It is probably little surprise that food marketing and advertising campaigns deliberately target children and teenagers with specialized and sometimes intense branding campaigns. The demographic is a bit of a captive audience and vulnerable to such messaging.
But the power of such labeling and product placement before young people can also have long-standing impact, and that is by design. Savvy marketers are interested in focusing on youth because of a combination of their purchasing influence, spending power and even more important, their habits as adult consumers. Hook a child early on a range of food products, unhealthy or otherwise, and chances are strong you have cultivated a consumer for life.
Today, the techniques to influence behavior through such labeling and branding extend far beyond the grocery store shelf. Television commercials are still a powerful forum but so too is advertising online, attached to movie promotion and on toys as hand-held branding campaigns. Typically, food marketed to kids is sky high in sugar and fat, which studies often cite as a contributing factor to high obesity rates in the United States. But well-placed custom labels can have a positive influence as well.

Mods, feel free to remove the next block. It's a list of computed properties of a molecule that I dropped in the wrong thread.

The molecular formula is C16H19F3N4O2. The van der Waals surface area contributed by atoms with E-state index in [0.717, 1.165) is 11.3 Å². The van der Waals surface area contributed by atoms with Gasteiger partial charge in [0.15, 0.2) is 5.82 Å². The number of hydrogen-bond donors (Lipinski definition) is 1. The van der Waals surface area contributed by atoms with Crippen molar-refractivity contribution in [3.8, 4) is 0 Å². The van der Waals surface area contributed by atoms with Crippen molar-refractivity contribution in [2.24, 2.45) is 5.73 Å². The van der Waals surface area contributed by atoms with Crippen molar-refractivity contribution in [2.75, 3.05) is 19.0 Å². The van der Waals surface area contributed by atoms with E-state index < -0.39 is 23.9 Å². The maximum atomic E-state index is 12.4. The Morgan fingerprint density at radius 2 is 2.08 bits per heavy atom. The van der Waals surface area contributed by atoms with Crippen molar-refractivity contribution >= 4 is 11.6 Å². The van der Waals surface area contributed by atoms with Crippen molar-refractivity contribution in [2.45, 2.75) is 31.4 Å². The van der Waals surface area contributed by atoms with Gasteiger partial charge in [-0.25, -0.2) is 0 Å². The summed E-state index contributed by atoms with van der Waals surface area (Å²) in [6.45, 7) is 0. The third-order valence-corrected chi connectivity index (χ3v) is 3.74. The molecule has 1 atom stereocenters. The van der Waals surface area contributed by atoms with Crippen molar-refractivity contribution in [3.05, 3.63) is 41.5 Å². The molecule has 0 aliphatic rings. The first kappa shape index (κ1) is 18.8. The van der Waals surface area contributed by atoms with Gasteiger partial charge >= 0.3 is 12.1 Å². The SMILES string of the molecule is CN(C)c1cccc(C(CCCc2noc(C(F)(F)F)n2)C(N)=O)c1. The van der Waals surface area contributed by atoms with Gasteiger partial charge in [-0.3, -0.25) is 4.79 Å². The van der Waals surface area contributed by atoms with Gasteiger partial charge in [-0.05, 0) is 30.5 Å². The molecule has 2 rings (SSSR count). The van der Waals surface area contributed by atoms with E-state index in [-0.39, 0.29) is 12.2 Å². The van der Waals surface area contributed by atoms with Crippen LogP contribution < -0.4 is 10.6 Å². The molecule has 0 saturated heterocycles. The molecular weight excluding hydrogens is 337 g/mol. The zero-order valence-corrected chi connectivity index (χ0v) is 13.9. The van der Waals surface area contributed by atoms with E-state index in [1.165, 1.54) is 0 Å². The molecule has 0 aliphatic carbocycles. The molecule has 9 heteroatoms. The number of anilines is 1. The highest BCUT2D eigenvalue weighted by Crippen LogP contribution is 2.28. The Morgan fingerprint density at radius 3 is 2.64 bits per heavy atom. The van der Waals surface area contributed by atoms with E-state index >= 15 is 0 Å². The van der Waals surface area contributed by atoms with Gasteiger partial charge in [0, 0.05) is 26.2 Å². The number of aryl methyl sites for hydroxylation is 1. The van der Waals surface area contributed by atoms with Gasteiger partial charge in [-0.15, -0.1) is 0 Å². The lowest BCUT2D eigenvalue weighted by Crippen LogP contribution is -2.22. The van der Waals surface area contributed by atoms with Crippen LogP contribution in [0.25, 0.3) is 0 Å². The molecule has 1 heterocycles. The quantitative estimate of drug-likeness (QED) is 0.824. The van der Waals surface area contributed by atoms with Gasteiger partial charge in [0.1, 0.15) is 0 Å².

To get mom and dad — and the kids — into a store for any product they must be compelled to buy it and that still happens most prominently through television. It’s no coincidence then that more than 75 percent of food manufacturers’ advertising budgets are devoted to television while that number spikes to 95 percent for fast-food restaurants.
Television viewing starts younger all the time and is available on more and more screens. Estimates say kids ages 2 to 4 consume two hours of television daily and the number escalates to 3.5 hours by the end of grade school. Cognition to recognize advertising for what it is does not happen for most children until they are 8, studies show. What’s more, U.S. children can see up to 40,000 commercials per year while 11 of every 19 television ads focuses on food.
So the combination of effective labeling and the means to distribute that message is more potent than ever. For parents that means teaching kids the importance of moderation and healthy eating habits is more important than ever. For companies looking to brand products, the 21st century media explosion has been both dizzying — and good for business.